Situated in the North Atlantic ocean, Iceland is bursting with natural wonders and few people - its the most sparsely populated country in Europe. Interestingly, the name ‘Iceland’ is a bit of a misnomer - with only about 10% of it covered by glaciers while the rest has a fairly mild climate and plenty of hot springs and thermal pools. As such 'The Land of Fire & Ice' is a more apt name, embracing Iceland's active volcanoes, geothermal hot spots, spouting geysers, glistening glaciers and brooding icecaps.
Iceland is also known for the amazing northern lights during the winter months and beautiful summer midnight sun. Wildlife lovers can enjoy summer puffin watching and year round whale watching. Seek out puffins from May to August when they're nesting in places like Dyrholaey and Latrabjarg, as well as other seabirds swarming around sea cliffs such as razorbills, gannets, kittiwakes, fulmars, Arctic terns and guillemots. Lake Myvatn is home to a wealth of birdlife; red throated diver and ducks such as the harlequin and Barrow's goldeneye.
As for cetaceans, Iceland is a hotspot with over 20 species from harbour porpoise and white-beaked dolphin to orca, minke, fin, sperm, humpback and blue whales. West Iceland is one of the best places to see killer whales feeding on winter shoals of herring (Feb-Mar) - you can get some impressive sightings if you're lucky, from both sea and land! Peak season for seeing whales is April to September when boat cruises depart from Husavik, Olafsvik and Reykjavik, amongst others, in search of dolphins and whales.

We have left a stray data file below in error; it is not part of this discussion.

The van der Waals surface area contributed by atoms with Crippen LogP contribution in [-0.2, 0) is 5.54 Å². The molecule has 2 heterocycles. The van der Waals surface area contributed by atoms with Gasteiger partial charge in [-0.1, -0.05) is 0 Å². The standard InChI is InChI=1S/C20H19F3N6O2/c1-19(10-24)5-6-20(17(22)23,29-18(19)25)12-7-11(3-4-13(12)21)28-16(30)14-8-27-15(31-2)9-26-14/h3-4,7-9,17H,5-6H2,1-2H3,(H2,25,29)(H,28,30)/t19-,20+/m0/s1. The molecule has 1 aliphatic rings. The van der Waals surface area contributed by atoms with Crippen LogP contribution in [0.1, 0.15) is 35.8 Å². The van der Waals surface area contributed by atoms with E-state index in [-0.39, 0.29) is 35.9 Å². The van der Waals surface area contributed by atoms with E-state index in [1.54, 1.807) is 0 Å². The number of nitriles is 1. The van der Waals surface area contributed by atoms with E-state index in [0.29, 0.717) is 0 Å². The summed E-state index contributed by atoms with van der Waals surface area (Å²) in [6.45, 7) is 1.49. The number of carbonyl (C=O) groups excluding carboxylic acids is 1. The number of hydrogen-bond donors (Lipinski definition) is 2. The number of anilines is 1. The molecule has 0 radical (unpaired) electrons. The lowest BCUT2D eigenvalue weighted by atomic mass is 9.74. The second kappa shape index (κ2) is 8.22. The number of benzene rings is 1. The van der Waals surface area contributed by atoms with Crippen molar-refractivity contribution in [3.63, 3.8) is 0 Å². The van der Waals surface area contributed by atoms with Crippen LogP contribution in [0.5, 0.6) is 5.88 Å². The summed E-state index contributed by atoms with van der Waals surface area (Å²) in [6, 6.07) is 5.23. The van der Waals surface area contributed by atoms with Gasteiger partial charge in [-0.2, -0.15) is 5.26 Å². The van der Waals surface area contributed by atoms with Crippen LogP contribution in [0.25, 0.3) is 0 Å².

Snæfellsjokull National Park is home to a 700,000-year-old stratovolcano with a glacier covering its summit, while its coastal region contains a variety of birdlife, especially during the breeding season, and is an excellent spot for whale watching - visitors might see the white-beaked dolphin, humpback whale and seals. Much of the of the area is a lava field covered in moss which supports over 130 species of plants.
Vatnajökull National Park, the largest national park in Europe, covers approximately 14% of Iceland and encompasses Iceland's highest mountain (Hvannadalshnúkur), largest glacier (Vatnajökull), and Europe's most powerful waterfall (Dettifoss). In addition, the park also boasts striking scenery ranging from glaciers and rivers to volcanoes and canyons. Visitors can expect to spot many species of birds, as well as Arctic foxes and reindeer. Activities include hiking the high peaks, walking trips and volcano safaris.
Situated in the south, Thingvellir National Park is Iceland's UNESCO World Heritage Site, situated in a rift valley where the Eurasian and North American tectonic plates meet on the Mid-Atlantic Ridge - there are very few places on earth where the Mid-Atlantic Ridge can be seen on land. In Thingvallavatn Lake, the largest natural lake in Iceland, the water is crystal clear with visibility ranging from 90-120 meters at times, perfect for snorkelling and diving.